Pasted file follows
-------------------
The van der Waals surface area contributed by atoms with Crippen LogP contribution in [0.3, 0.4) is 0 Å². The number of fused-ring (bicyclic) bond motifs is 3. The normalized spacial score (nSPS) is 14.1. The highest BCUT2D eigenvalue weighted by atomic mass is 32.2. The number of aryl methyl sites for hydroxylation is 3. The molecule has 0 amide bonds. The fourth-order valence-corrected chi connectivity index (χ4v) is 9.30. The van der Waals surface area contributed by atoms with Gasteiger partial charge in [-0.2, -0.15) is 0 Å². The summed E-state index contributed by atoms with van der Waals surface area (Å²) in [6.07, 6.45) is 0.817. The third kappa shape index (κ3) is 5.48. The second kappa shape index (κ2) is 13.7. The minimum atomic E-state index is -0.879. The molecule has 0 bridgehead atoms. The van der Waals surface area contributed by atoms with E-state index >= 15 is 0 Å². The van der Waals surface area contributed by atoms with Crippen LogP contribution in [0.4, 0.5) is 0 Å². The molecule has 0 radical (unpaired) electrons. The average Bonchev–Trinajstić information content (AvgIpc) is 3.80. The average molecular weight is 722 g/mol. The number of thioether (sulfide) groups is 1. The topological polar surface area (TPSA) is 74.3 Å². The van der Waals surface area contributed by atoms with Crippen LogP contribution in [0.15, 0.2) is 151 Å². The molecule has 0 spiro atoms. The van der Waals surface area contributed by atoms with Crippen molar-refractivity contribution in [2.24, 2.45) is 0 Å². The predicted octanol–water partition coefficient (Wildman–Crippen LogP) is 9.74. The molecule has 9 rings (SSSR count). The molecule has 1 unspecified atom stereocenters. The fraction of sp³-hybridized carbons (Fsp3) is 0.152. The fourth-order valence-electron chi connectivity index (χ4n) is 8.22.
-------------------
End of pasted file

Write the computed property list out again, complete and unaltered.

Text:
The van der Waals surface area contributed by atoms with Crippen LogP contribution in [0.3, 0.4) is 0 Å². The number of fused-ring (bicyclic) bond motifs is 3. The normalized spacial score (nSPS) is 14.1. The highest BCUT2D eigenvalue weighted by atomic mass is 32.2. The number of aryl methyl sites for hydroxylation is 3. The molecule has 0 amide bonds. The fourth-order valence-corrected chi connectivity index (χ4v) is 9.30. The van der Waals surface area contributed by atoms with Gasteiger partial charge in [-0.2, -0.15) is 0 Å². The summed E-state index contributed by atoms with van der Waals surface area (Å²) in [6.07, 6.45) is 0.817. The third kappa shape index (κ3) is 5.48. The second kappa shape index (κ2) is 13.7. The minimum atomic E-state index is -0.879. The molecule has 0 bridgehead atoms. The van der Waals surface area contributed by atoms with E-state index >= 15 is 0 Å². The van der Waals surface area contributed by atoms with Crippen LogP contribution in [0.4, 0.5) is 0 Å². The molecule has 0 radical (unpaired) electrons. The average Bonchev–Trinajstić information content (AvgIpc) is 3.80. The average molecular weight is 722 g/mol. The number of thioether (sulfide) groups is 1. The topological polar surface area (TPSA) is 74.3 Å². The van der Waals surface area contributed by atoms with Crippen LogP contribution in [0.15, 0.2) is 151 Å². The molecule has 0 spiro atoms. The van der Waals surface area contributed by atoms with Crippen molar-refractivity contribution in [2.24, 2.45) is 0 Å². The predicted octanol–water partition coefficient (Wildman–Crippen LogP) is 9.74. The molecule has 9 rings (SSSR count). The molecule has 1 unspecified atom stereocenters. The fraction of sp³-hybridized carbons (Fsp3) is 0.152. The fourth-order valence-electron chi connectivity index (χ4n) is 8.22.